When the cases of William Farr and Peter Bridge gained national attention in 1972 and chapters, along with individual members, began making contributions to be used in those and other cases, the Societys board of directors, meeting in Dallas November 15, formally established the Sigma Delta Chi Legal Fund, later to be referred to as the Legal Defense Fund. On a motion by national secretary Ralph Otwell and seconded by Region Seven director Bill Kong, the board opened the fund with the $1,600 on hand and used an invitation to chapters and members to add to it. By April 1973, the fund had reached $6,000, much of that coming on the basis of the Farr and Bridge publicity. With dollars on hand and coming in for the Legal Defense Fund, the board was able, for a while, to increase the number of grants, although the amounts remained small. As an example, responding to calls for help on legal cases, in May 1975 the board allocated $732 to participate with RTDNA in an appeal of the NBC pensions case; gave $200 to aid the Northern Star, a student newspaper at Northern Illinois University, in its effort to obtain compliance by university officials with the state open meetings law; provided $200 to the Greater Miami professional chapter, which was supporting a Washington Post-Newsweek petition to change Floridas rules to permit television and still cameras and sound recording devices in courtrooms; voted $200 to the Texas Observer, an independent bi-weekly newspaper fighting a $5 million libel action. In November of that year, the board voted grants of $200 each from the Legal Defense Fund to aid the Nebraska, Des Moines and Mid-Carolina chapters in freedom of information cases and another $200 to assist Dan Hicks, Jr., crusading editor of the Monroe County Observer, Madisonville, Tennessee, in his effort to survive attempts to force him out of business. While it was clearly the publicity surrounding the major national FOI cases that caused chapters and members to make contributions, the majority of dollars moving out of the Legal Defense Fund went to assist with relatively obscure cases. Further, while those prominent cases happened irregularly, those small, but important local cases kept coming week after week. The grant of $500 to help in the Stanford Daily case in April 1978, brought the Legal Defense Fund down to $600.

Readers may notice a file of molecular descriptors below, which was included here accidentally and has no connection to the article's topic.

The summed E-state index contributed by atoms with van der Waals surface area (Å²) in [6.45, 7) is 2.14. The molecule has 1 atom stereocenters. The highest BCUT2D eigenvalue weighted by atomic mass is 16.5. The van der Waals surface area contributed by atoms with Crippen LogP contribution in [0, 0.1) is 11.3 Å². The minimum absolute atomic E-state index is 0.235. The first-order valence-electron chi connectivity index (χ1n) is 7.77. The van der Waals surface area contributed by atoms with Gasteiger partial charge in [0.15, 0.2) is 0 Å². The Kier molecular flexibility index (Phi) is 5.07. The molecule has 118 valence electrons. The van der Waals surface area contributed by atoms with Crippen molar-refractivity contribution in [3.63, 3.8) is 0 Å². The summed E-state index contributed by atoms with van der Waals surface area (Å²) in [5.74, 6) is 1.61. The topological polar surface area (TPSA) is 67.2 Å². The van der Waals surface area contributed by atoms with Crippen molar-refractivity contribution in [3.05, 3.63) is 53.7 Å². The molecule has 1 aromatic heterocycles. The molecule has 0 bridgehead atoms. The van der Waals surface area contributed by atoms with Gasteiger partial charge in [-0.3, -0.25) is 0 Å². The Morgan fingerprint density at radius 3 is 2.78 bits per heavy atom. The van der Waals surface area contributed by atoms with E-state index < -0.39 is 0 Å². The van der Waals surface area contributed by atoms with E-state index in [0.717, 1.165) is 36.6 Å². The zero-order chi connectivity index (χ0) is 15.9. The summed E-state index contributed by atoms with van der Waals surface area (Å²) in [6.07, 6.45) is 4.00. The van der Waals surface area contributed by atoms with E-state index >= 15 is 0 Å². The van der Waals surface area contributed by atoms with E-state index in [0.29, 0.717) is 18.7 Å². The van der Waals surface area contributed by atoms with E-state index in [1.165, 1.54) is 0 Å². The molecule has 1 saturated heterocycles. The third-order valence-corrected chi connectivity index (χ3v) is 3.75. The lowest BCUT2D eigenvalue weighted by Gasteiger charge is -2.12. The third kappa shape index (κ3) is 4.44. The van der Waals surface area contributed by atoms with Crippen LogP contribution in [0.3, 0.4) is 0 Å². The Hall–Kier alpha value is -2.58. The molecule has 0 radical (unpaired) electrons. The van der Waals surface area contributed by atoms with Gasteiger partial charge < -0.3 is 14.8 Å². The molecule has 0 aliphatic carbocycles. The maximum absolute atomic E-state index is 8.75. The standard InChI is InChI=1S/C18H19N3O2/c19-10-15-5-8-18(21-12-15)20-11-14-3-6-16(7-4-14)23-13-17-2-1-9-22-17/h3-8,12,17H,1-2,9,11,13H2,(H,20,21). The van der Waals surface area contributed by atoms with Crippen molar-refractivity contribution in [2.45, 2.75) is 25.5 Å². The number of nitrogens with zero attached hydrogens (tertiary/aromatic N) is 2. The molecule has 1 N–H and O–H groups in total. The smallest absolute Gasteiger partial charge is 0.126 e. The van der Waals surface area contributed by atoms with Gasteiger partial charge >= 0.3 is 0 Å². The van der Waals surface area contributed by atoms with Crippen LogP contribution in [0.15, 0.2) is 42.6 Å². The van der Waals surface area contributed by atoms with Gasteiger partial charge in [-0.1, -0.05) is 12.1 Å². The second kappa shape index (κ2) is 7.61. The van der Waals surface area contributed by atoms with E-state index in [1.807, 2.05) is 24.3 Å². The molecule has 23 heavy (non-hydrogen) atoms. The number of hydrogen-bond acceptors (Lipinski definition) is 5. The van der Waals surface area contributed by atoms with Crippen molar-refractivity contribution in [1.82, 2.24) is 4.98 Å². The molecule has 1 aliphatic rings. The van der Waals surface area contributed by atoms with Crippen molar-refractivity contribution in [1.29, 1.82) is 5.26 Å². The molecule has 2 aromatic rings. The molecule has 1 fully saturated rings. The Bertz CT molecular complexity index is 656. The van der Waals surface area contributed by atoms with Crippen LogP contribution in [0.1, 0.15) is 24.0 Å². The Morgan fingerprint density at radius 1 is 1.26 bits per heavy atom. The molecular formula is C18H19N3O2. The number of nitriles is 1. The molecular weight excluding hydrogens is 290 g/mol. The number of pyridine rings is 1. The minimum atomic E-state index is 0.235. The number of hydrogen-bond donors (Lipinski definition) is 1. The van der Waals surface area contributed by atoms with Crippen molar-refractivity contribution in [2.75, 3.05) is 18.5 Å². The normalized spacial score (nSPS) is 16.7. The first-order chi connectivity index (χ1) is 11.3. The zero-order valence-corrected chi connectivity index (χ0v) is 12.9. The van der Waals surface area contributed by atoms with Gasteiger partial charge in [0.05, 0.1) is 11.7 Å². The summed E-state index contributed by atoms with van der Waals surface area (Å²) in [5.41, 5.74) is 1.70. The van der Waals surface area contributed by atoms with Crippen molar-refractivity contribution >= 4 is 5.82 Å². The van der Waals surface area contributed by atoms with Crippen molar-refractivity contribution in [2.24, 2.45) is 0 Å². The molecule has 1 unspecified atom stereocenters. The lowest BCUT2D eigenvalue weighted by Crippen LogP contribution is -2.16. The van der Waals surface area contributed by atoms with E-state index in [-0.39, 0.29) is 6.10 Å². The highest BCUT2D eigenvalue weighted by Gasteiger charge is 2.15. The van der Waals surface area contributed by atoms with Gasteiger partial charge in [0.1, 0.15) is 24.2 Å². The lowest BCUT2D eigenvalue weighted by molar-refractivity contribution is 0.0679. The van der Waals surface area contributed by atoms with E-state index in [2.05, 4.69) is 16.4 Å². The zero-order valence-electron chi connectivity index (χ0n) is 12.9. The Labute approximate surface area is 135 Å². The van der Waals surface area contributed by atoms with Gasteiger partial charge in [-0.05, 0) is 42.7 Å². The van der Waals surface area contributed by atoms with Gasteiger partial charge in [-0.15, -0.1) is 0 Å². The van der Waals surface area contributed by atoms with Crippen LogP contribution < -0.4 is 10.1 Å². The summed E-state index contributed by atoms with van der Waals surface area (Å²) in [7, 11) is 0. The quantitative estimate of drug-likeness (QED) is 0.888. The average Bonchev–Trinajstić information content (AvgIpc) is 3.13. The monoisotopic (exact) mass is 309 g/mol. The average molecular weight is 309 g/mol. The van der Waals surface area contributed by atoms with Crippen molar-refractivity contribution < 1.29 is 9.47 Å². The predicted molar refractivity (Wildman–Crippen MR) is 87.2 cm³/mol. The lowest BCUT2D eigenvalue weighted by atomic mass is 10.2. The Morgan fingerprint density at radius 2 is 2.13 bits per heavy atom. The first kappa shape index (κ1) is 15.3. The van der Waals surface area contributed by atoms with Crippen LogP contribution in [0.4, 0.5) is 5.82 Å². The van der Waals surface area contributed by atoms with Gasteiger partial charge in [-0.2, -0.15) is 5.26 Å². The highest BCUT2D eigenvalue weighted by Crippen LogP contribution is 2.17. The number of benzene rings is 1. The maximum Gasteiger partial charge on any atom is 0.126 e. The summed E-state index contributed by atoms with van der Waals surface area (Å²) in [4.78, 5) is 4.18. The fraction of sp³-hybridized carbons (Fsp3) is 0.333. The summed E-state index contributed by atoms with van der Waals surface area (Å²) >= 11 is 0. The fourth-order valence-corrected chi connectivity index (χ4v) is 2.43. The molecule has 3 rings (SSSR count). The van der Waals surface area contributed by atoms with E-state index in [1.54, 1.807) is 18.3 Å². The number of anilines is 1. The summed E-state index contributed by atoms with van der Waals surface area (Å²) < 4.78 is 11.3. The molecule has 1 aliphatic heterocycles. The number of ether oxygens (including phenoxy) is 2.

It was with this news that the officers went to Birmingham in November hoping to raise some interest among the delegates to the national convention in replenishing the fund. What happened there couldnt have been predicted even by the most optimistic officers. The Thursday, November 16, luncheon featured Farber as the major speaker and the announcement of the outstanding campus and processional chapters for the year. When Ohio University was named the top campus chapter for 1978, its president, Alan Alder, rushed to the podium to receive a certificate and a check for $100. Perhaps inspired by Farbers speech or simply by the established need, Alder returned the $100 something his or any campus chapter could have used for the local activities saying that it should go to the Legal Defense Fund. Before the thunderous applause from a standing audience had subsided, Region Six deputy director and Milwaukee Journal reporter David Offer saw and opportunity and send a note to the podium asking that all professional and campus chapters from Wisconsin meet briefly after the luncheon. In that meeting, Offer suggested that those chapters and the individual members follow up on Ohio Universitys contribution to the Fund and make their own donations. By late afternoon, Landau and Aiken, along with Akron, Ohio, attorney David Lieberth, sounded the FOI alarm in their panel and the several hundred delegates who attended walked away disturbed, if not distressed, at the outlook for freedom of information. That evening, Neuharths biting address brought the message home again. When it was time for Offer to go to the podium, he put the money in a breadbasket from one of the banquet tables and took the Wisconsin contribution to the microphone. Mentioning the Ohio University contribution and what the Wisconsin delegates had done, he encouraged the other chapters and individuals to make their own donations to help build the Legal Defense Fund. Operation Breadbasket was under way. Within minutes, table after table sent a representative to the podium each carrying a breadbasket filled with checks and cash contributions from one to twenty dollars. Offer, along with other persons on the stage and in the crowd, became cheerleaders: in a pep-rally atmosphere and excitement filled the room as the dollars mounted. By the time the dinner meeting ended, delegates and their chapters had poured more than $2,000 into the Legal Defense Fund, a figure which would climb to $2,600 by the conventions final session. It was the single largest boost given the fund since it had been established six years earlier.